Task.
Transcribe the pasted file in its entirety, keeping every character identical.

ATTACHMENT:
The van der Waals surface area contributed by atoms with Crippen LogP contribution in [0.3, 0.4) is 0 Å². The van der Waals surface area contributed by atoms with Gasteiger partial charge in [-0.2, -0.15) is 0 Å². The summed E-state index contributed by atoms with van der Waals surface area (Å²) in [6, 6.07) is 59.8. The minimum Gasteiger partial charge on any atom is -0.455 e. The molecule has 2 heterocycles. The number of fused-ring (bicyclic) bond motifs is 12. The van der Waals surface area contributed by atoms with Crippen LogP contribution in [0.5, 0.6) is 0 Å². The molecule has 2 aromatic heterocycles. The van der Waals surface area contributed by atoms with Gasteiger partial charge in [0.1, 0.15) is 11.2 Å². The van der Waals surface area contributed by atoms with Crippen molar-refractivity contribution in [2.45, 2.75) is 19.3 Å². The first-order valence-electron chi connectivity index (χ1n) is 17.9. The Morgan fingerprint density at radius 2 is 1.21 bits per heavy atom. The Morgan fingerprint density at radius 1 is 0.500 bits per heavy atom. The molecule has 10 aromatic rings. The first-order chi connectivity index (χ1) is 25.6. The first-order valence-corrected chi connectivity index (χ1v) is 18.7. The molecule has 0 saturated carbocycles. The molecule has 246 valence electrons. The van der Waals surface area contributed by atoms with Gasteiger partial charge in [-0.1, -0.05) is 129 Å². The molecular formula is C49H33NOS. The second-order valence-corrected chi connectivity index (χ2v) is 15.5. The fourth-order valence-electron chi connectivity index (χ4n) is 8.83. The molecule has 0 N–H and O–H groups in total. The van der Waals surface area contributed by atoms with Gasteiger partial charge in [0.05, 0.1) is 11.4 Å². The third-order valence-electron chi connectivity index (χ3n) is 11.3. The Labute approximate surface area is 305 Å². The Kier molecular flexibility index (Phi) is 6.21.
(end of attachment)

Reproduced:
The van der Waals surface area contributed by atoms with Crippen LogP contribution in [0.3, 0.4) is 0 Å². The van der Waals surface area contributed by atoms with Gasteiger partial charge in [-0.2, -0.15) is 0 Å². The summed E-state index contributed by atoms with van der Waals surface area (Å²) in [6, 6.07) is 59.8. The minimum Gasteiger partial charge on any atom is -0.455 e. The molecule has 2 heterocycles. The number of fused-ring (bicyclic) bond motifs is 12. The van der Waals surface area contributed by atoms with Crippen LogP contribution in [0.5, 0.6) is 0 Å². The molecule has 2 aromatic heterocycles. The van der Waals surface area contributed by atoms with Gasteiger partial charge in [0.1, 0.15) is 11.2 Å². The van der Waals surface area contributed by atoms with Crippen molar-refractivity contribution in [2.45, 2.75) is 19.3 Å². The first-order valence-electron chi connectivity index (χ1n) is 17.9. The Morgan fingerprint density at radius 2 is 1.21 bits per heavy atom. The Morgan fingerprint density at radius 1 is 0.500 bits per heavy atom. The molecule has 10 aromatic rings. The first-order chi connectivity index (χ1) is 25.6. The first-order valence-corrected chi connectivity index (χ1v) is 18.7. The molecule has 0 saturated carbocycles. The molecule has 246 valence electrons. The van der Waals surface area contributed by atoms with Gasteiger partial charge in [-0.1, -0.05) is 129 Å². The molecular formula is C49H33NOS. The second-order valence-corrected chi connectivity index (χ2v) is 15.5. The fourth-order valence-electron chi connectivity index (χ4n) is 8.83. The molecule has 0 N–H and O–H groups in total. The van der Waals surface area contributed by atoms with Gasteiger partial charge in [0.05, 0.1) is 11.4 Å². The third-order valence-electron chi connectivity index (χ3n) is 11.3. The Labute approximate surface area is 305 Å². The Kier molecular flexibility index (Phi) is 6.21.